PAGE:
How do you know your Will is valid?
Let’s say your Will is 20 years old and you wonder if it is still valid. In Ontario, the court looks at several things before deciding whether a Will is valid or not. For example, it may decide a Will isn’t valid if:
- it didn’t follow certain rules. In general, the rules say that a Will must be signed by the person making it and by two witnesses who are not a named estate representative, spouse, or beneficiary of the Will, or
- the person who made it didn’t understand what they were doing. For example, because they had severe dementia at the time they made the Will.
The date of the Will can also be very important. For example, the whole Will may not be valid if it was made before you and your partner got married. Or parts of the Will may not be valid if you and your partner got divorced after they made the Will.
If the Will was drafted by a lawyer, created by online Will software, or was handwritten by the deceased and followed the above requirements, it could be valid. However, this does vary by province. If there are any concerns about the validity of the Will, it is recommended to seek legal advice. Requirements for valid Wills are outlined in legislation for each province. Please see below for more details with respect to Ontario:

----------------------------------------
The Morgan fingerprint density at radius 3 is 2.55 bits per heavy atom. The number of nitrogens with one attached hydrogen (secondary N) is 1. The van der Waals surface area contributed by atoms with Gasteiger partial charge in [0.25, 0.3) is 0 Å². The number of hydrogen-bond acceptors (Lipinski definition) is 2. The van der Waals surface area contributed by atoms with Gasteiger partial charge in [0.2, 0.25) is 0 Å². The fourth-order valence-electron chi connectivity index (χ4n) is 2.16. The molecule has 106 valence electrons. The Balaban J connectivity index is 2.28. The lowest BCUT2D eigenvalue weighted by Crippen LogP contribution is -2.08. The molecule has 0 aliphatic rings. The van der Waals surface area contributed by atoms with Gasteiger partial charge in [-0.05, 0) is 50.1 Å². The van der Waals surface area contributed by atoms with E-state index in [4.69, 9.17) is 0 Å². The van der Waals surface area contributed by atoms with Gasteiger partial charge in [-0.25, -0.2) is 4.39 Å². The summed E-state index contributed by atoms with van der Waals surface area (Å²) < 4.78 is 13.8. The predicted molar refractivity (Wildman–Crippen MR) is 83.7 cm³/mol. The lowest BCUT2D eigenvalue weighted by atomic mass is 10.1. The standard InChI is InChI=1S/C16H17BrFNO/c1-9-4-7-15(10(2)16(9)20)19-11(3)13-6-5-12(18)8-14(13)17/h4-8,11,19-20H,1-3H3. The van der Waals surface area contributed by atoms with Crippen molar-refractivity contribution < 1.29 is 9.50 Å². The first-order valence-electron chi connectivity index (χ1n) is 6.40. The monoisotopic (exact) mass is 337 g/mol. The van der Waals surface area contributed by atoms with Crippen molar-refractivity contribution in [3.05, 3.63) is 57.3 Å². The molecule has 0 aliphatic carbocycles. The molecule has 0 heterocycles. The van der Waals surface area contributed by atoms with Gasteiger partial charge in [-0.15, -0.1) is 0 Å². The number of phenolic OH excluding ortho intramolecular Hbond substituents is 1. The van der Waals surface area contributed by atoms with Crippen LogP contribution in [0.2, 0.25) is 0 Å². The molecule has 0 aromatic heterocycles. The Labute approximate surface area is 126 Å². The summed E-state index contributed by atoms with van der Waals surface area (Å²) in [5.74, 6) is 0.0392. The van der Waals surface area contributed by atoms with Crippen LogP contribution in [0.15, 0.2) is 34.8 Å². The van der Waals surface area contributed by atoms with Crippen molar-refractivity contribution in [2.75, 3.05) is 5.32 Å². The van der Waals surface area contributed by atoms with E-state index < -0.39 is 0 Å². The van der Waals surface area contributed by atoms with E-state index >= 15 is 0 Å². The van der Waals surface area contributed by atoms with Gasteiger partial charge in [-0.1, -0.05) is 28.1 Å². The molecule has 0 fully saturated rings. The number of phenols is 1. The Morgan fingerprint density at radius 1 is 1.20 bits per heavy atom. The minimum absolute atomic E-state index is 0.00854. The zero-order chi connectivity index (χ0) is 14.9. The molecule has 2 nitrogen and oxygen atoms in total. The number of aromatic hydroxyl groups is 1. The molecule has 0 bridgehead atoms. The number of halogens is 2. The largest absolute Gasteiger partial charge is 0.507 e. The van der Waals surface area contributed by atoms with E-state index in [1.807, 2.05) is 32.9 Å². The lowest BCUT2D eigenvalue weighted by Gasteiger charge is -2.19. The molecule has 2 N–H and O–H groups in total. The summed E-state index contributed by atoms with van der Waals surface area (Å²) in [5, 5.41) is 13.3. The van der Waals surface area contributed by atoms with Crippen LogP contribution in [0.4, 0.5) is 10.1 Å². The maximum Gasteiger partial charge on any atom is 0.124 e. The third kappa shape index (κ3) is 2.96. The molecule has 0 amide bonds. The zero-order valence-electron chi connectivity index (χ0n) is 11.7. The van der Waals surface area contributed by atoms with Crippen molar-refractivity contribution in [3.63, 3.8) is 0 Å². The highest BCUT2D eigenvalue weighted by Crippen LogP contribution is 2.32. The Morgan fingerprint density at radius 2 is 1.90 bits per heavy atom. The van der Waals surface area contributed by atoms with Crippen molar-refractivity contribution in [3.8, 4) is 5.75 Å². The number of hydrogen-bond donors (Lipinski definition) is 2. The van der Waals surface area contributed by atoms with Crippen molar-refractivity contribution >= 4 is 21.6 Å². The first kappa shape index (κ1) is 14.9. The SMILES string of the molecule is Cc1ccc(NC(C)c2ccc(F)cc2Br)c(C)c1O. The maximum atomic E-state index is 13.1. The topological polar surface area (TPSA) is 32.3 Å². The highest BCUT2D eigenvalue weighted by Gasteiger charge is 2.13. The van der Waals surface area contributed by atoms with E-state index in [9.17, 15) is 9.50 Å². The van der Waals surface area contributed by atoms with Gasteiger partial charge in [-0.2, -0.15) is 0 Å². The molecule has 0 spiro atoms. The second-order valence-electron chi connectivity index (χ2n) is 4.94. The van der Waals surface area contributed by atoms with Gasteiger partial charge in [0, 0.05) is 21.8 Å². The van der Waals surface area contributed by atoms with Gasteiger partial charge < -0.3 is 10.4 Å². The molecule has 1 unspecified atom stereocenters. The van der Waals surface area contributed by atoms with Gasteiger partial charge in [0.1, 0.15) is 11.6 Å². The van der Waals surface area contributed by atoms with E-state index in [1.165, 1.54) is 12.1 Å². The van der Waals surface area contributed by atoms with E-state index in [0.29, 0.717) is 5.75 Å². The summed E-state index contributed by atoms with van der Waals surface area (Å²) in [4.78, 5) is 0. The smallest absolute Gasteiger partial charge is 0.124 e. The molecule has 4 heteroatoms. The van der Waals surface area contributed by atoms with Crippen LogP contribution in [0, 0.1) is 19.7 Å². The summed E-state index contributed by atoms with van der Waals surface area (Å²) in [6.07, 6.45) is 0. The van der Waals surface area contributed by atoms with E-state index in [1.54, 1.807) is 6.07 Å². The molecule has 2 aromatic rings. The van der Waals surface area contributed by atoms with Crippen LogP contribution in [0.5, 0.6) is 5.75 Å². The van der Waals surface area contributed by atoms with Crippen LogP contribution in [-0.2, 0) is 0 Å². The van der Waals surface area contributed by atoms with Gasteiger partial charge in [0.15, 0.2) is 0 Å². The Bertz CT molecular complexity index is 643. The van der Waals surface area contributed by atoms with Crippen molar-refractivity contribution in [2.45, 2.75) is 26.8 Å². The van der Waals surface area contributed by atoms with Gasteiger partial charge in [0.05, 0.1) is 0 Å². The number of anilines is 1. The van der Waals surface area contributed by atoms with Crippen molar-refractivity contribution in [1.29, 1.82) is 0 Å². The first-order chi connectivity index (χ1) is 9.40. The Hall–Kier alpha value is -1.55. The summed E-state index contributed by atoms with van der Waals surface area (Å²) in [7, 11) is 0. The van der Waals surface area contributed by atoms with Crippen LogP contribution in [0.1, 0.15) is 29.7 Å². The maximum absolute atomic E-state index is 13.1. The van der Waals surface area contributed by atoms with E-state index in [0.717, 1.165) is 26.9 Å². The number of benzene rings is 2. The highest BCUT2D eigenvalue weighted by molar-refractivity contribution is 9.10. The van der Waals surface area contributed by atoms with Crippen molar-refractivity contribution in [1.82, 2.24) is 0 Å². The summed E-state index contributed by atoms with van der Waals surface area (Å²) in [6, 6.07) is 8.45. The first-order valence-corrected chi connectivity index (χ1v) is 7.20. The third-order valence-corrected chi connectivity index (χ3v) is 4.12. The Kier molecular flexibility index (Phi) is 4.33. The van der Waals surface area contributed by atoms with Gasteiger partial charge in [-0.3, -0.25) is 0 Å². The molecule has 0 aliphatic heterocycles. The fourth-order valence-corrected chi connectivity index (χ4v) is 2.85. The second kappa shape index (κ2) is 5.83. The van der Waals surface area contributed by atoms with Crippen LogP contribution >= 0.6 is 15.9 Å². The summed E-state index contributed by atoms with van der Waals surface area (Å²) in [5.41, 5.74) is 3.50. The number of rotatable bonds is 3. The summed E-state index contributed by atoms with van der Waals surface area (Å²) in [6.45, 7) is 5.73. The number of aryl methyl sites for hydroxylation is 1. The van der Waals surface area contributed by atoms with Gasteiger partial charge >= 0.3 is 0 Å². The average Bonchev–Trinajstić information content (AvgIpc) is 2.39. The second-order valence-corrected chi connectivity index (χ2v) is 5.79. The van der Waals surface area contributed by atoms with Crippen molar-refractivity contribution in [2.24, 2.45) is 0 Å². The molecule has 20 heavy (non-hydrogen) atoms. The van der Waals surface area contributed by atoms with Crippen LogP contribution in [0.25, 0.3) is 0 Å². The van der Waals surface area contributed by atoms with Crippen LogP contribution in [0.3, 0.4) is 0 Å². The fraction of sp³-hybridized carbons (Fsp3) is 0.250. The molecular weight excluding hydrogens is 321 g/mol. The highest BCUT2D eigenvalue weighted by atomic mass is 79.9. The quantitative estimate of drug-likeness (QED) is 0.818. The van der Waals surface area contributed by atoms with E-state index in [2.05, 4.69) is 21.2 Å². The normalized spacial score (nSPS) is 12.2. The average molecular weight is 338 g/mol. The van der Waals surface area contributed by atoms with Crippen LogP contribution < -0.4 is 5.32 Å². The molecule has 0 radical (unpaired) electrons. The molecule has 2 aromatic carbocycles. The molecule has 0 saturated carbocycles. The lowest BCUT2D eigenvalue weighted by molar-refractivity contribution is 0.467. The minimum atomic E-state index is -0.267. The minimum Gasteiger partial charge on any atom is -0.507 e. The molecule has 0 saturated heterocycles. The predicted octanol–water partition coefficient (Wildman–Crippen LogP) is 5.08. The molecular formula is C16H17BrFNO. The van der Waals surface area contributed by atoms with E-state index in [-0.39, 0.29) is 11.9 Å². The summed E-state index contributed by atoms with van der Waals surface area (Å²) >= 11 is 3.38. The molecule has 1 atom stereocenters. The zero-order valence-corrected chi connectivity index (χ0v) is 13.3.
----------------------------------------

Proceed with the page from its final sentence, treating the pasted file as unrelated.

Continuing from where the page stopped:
- Ontario – Succession Law Reform Act
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This material is for general information and educational purposes only. Information is based on data gathered from what we believe are reliable sources. It is not guaranteed as to accuracy, does not purport to be complete and is not intended to be used as a primary basis for investment decisions.